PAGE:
This feature is part of VICE Sports' March Madness coverage.
If you tried to pinpoint the moment the NCAA tournament graduated into the realm of American iconography, you would probably land somewhere in the early-to-mid 1980s, when a string of memorable championship games transformed it into a national phenomenon. There was the birth of the Jordan mythos in 1982, and the origin story of the Jimmy V "Never Give Up" meme in 1983; there was zenith of the bludgeoning Georgetown Hoyas in 1984, and then, in 1985, the underdog story to end all underdog stories, the No. 8 seed Villanova Wildcats stunning Georgetown to win the title.
It's tough to describe those years if you didn't live through them, but here's the best I can do: College basketball, and in particular the championship game, felt like a colossus back then. The great teams were indelible, the great games were inherently memorable, and somewhere along the way to the one-and-done era, college basketball shed a lot of that cultural cache. It all started to blend together. With the exception of that Duke-Butler last second near-miss in 2010 and some faint memories of Mario Chalmers' three to force overtime in 2008, I can't recall much of anything about the NCAA championship games played this decade. None of the others have been blowouts, but none have gone down to the wire, either, and many of them were not especially well-played. And I don't want to call it a lost era, but it felt that way, at times. Or, less dramatically, it felt as if college basketball had so watered down its product that it hadn't really earned the great climax anymore.
In many ways, this year has felt like a punch of the reset button. The move to the 30-second shot clock, the rules facilitating more fluid play, the unprecedented level of parity, the rise of charismatic upperclassmen like Buddy Hield—suddenly, college basketball was fun as hell again, a wonderfully flawed product that exuded the kind of charm it hadn't in quite some time. And this is why I'm hopeful that a throwback NCAA championship game, North Carolina-Villanova, will solidify the sense that we are about to launch into yet another golden era.
It's a bit strange how this all worked out, how in a year that felt so rife with absurdist possibility, all the true underdogs were eliminated by the time the Sweet Sixteen came around. And yet, in the end, it might not matter, because it seems clear that the two best teams in the country are now facing each other in the title game. Villanova's vivisection of Oklahoma in the Final Four on Saturday was one of the great shooting performances in tournament history, reminiscent of the Wildcats shooting nearly 79 percent from the floor in 1985 to defeat Georgetown; North Carolina's blowout of Syracuse served notice that the Tar Heels have probably been the most talented team in the country all along this season.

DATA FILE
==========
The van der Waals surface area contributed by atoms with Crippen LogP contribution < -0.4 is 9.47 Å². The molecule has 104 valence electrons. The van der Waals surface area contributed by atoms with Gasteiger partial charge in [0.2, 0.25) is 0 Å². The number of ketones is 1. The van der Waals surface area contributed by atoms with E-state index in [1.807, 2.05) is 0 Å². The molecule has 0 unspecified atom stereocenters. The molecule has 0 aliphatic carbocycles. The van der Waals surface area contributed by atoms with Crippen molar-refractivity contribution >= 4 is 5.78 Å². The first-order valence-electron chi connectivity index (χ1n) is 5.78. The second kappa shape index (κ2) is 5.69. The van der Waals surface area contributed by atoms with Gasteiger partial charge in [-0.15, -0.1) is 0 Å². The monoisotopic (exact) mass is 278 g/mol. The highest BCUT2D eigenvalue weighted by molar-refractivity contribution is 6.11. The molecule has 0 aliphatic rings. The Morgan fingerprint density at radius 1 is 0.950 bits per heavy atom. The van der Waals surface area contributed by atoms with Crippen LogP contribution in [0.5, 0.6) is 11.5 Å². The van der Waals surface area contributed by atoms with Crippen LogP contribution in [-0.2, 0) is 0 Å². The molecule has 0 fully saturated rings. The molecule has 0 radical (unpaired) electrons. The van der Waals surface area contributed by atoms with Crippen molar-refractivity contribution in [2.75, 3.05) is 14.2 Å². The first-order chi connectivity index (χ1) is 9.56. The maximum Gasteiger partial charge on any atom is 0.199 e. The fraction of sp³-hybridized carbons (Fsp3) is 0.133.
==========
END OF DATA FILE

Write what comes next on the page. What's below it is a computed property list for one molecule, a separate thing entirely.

So we're left with are two veteran teams playing at peak level. We're left with one coach, Villanova's Jay Wright, who has often been dismissed as a lightweight dandy in sharp suit but is now regarded as both one of the most genial and brightest people in the sport; and another coach, North Carolina's Roy Williams, who has also often been overlooked as a guy with more of an ability to attract elite talent than piece it together and who is now on the verge of a third national championship. ("I think I used to coach by fear," Williams admitted during a press conference on Sunday. "Every one of my former players say I'm more mellow.") For Williams, who has been entertainingly cantankerous toward the media this weekend, this could be the last act in his legacy, and elevate him in the Carolina pantheon to at least be worthy of being mentioned in the same breath as the saintly Dean Smith. For Wright, this could be the moment that Villanova reclaims in the present a legacy currently defined by a wistful blast of 1980s nostalgia.
"Those guys are really icons on our campus, they really are," Wright said, asked on Saturday night about that 1985 Villanova squad. "That whole team brings that magical underdog feeling, like anything's possible… those guys are so special, I don't want that team to ever lose their magic. I don't think they will. But I'd love our team to do it."
It would obviously not be anywhere near an upset of such proportion if Villanova wins on Monday night. But if it comes down to the wire, if it is a game that's well-played and fluid and encapsulates the sheer fun of a season that felt like a bit of a renaissance, then it could matter almost as much as that 1985 game did. I think college basketball is probably on its way back again, regardless of what happens here. But there is potential here for something beautiful and brilliant, something that could stand on its own as the moment that the NCAA Championship once again became larger than life.